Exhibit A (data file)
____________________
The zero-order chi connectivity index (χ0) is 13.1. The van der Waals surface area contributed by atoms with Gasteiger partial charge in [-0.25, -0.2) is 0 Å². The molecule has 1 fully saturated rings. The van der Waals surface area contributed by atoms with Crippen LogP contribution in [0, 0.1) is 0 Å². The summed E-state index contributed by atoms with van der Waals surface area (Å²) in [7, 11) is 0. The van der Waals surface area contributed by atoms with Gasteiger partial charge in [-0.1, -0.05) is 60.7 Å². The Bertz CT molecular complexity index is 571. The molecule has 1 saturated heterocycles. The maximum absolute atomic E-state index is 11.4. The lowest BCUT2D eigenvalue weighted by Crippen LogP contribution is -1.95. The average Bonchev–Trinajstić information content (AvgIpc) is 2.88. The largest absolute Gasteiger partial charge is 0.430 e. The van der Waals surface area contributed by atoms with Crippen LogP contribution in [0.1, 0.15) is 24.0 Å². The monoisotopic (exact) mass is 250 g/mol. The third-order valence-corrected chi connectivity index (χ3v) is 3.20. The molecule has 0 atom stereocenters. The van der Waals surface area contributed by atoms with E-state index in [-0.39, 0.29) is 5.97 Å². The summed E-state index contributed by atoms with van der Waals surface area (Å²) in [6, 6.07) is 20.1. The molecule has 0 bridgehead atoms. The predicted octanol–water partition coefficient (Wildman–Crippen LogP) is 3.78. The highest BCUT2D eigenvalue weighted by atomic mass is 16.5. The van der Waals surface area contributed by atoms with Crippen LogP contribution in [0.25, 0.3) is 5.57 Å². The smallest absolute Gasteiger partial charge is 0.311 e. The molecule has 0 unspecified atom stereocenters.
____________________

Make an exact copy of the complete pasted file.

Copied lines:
The zero-order chi connectivity index (χ0) is 13.1. The van der Waals surface area contributed by atoms with Gasteiger partial charge in [-0.25, -0.2) is 0 Å². The molecule has 1 fully saturated rings. The van der Waals surface area contributed by atoms with Crippen LogP contribution in [0, 0.1) is 0 Å². The summed E-state index contributed by atoms with van der Waals surface area (Å²) in [7, 11) is 0. The van der Waals surface area contributed by atoms with Gasteiger partial charge in [-0.1, -0.05) is 60.7 Å². The Bertz CT molecular complexity index is 571. The molecule has 1 saturated heterocycles. The maximum absolute atomic E-state index is 11.4. The lowest BCUT2D eigenvalue weighted by Crippen LogP contribution is -1.95. The average Bonchev–Trinajstić information content (AvgIpc) is 2.88. The largest absolute Gasteiger partial charge is 0.430 e. The van der Waals surface area contributed by atoms with Crippen LogP contribution in [0.1, 0.15) is 24.0 Å². The monoisotopic (exact) mass is 250 g/mol. The third-order valence-corrected chi connectivity index (χ3v) is 3.20. The molecule has 0 atom stereocenters. The van der Waals surface area contributed by atoms with E-state index in [-0.39, 0.29) is 5.97 Å². The summed E-state index contributed by atoms with van der Waals surface area (Å²) in [6, 6.07) is 20.1. The molecule has 0 bridgehead atoms. The predicted octanol–water partition coefficient (Wildman–Crippen LogP) is 3.78. The highest BCUT2D eigenvalue weighted by atomic mass is 16.5. The van der Waals surface area contributed by atoms with Crippen LogP contribution in [0.25, 0.3) is 5.57 Å². The smallest absolute Gasteiger partial charge is 0.311 e. The molecule has 0 unspecified atom stereocenters.